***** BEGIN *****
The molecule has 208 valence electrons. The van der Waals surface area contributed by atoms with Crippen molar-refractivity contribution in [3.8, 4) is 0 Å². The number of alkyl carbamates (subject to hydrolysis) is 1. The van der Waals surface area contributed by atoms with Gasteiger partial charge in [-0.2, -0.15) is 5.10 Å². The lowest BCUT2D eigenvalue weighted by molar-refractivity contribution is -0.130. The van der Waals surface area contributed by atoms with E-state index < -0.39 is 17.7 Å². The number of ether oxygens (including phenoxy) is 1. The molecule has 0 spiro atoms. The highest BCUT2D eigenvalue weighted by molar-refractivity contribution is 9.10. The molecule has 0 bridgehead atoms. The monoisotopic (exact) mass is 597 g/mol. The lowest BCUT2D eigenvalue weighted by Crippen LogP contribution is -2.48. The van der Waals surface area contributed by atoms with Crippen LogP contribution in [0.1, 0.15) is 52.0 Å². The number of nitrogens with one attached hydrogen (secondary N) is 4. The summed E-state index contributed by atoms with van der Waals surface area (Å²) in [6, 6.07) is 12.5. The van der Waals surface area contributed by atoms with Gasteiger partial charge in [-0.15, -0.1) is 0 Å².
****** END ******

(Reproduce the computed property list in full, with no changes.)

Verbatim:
The molecule has 208 valence electrons. The van der Waals surface area contributed by atoms with Crippen molar-refractivity contribution in [3.8, 4) is 0 Å². The number of alkyl carbamates (subject to hydrolysis) is 1. The van der Waals surface area contributed by atoms with Gasteiger partial charge in [-0.2, -0.15) is 5.10 Å². The lowest BCUT2D eigenvalue weighted by molar-refractivity contribution is -0.130. The van der Waals surface area contributed by atoms with E-state index < -0.39 is 17.7 Å². The number of ether oxygens (including phenoxy) is 1. The molecule has 0 spiro atoms. The highest BCUT2D eigenvalue weighted by molar-refractivity contribution is 9.10. The molecule has 0 bridgehead atoms. The monoisotopic (exact) mass is 597 g/mol. The lowest BCUT2D eigenvalue weighted by Crippen LogP contribution is -2.48. The van der Waals surface area contributed by atoms with Crippen LogP contribution in [0.1, 0.15) is 52.0 Å². The number of nitrogens with one attached hydrogen (secondary N) is 4. The summed E-state index contributed by atoms with van der Waals surface area (Å²) in [6, 6.07) is 12.5. The van der Waals surface area contributed by atoms with Gasteiger partial charge in [-0.15, -0.1) is 0 Å².